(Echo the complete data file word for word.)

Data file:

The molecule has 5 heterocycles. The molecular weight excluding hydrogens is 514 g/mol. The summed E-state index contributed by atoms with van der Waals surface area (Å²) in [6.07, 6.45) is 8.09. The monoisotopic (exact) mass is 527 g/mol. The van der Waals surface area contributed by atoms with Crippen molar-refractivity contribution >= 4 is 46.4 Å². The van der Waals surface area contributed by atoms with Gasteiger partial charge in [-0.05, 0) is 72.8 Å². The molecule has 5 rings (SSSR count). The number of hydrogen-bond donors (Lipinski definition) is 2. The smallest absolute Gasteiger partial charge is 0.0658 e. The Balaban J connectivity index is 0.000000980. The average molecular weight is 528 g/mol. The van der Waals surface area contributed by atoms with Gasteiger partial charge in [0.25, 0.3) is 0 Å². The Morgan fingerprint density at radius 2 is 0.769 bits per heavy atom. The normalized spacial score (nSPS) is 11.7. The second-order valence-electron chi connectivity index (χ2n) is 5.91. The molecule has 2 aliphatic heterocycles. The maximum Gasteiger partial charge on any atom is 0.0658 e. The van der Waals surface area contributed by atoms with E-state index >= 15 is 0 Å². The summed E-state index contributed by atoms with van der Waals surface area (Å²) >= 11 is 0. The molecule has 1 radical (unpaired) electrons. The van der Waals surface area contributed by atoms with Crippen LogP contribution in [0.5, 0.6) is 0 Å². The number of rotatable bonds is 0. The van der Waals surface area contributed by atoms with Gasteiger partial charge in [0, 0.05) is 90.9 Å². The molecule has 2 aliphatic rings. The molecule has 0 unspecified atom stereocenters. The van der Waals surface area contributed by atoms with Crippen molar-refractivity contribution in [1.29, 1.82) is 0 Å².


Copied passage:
The molecule has 5 heterocycles. The molecular weight excluding hydrogens is 514 g/mol. The summed E-state index contributed by atoms with van der Waals surface area (Å²) in [6.07, 6.45) is 8.09. The monoisotopic (exact) mass is 527 g/mol. The van der Waals surface area contributed by atoms with Crippen molar-refractivity contribution >= 4 is 46.4 Å². The van der Waals surface area contributed by atoms with Gasteiger partial charge in [-0.05, 0) is 72.8 Å². The molecule has 5 rings (SSSR count). The number of hydrogen-bond donors (Lipinski definition) is 2. The smallest absolute Gasteiger partial charge is 0.0658 e. The Balaban J connectivity index is 0.000000980. The average molecular weight is 528 g/mol. The van der Waals surface area contributed by atoms with Gasteiger partial charge in [0.25, 0.3) is 0 Å². The Morgan fingerprint density at radius 2 is 0.769 bits per heavy atom. The normalized spacial score (nSPS) is 11.7. The second-order valence-electron chi connectivity index (χ2n) is 5.91. The molecule has 2 aliphatic heterocycles. The maximum Gasteiger partial charge on any atom is 0.0658 e. The van der Waals surface area contributed by atoms with E-state index >= 15 is 0 Å². The summed E-state index contributed by atoms with van der Waals surface area (Å²) >= 11 is 0. The molecule has 1 radical (unpaired) electrons. The van der Waals surface area contributed by atoms with Crippen LogP contribution in [0.5, 0.6) is 0 Å². The number of rotatable bonds is 0. The van der Waals surface area contributed by atoms with Gasteiger partial charge in [0, 0.05) is 90.9 Å². The molecule has 2 aliphatic rings. The molecule has 0 unspecified atom stereocenters. The van der Waals surface area contributed by atoms with Crippen molar-refractivity contribution in [1.29, 1.82) is 0 Å².